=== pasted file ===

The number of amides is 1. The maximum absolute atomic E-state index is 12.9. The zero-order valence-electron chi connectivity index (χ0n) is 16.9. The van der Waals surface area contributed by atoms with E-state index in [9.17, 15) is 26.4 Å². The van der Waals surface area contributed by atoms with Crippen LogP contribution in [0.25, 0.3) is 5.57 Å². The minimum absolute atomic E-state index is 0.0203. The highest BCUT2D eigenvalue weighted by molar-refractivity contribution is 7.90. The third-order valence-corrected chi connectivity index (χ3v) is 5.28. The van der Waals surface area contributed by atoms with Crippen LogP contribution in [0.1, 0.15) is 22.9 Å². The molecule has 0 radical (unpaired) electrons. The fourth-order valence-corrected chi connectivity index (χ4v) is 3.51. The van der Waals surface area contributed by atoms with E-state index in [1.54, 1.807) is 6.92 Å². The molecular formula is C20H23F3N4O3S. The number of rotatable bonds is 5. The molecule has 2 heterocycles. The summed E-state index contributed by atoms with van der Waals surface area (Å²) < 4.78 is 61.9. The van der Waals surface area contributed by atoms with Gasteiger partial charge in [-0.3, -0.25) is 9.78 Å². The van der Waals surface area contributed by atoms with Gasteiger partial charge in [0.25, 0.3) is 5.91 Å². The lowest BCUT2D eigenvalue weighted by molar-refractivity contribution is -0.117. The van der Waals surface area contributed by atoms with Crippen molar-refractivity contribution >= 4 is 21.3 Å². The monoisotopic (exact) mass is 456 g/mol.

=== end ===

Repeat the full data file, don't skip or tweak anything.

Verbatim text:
The number of amides is 1. The maximum absolute atomic E-state index is 12.9. The zero-order valence-electron chi connectivity index (χ0n) is 16.9. The van der Waals surface area contributed by atoms with E-state index in [9.17, 15) is 26.4 Å². The van der Waals surface area contributed by atoms with Crippen LogP contribution in [0.25, 0.3) is 5.57 Å². The minimum absolute atomic E-state index is 0.0203. The highest BCUT2D eigenvalue weighted by molar-refractivity contribution is 7.90. The third-order valence-corrected chi connectivity index (χ3v) is 5.28. The van der Waals surface area contributed by atoms with Crippen LogP contribution in [0.1, 0.15) is 22.9 Å². The molecule has 0 radical (unpaired) electrons. The fourth-order valence-corrected chi connectivity index (χ4v) is 3.51. The van der Waals surface area contributed by atoms with E-state index in [1.54, 1.807) is 6.92 Å². The molecular formula is C20H23F3N4O3S. The number of rotatable bonds is 5. The molecule has 2 heterocycles. The summed E-state index contributed by atoms with van der Waals surface area (Å²) < 4.78 is 61.9. The van der Waals surface area contributed by atoms with Gasteiger partial charge in [-0.3, -0.25) is 9.78 Å². The van der Waals surface area contributed by atoms with Gasteiger partial charge in [0.25, 0.3) is 5.91 Å². The lowest BCUT2D eigenvalue weighted by molar-refractivity contribution is -0.117. The van der Waals surface area contributed by atoms with Crippen molar-refractivity contribution >= 4 is 21.3 Å². The monoisotopic (exact) mass is 456 g/mol.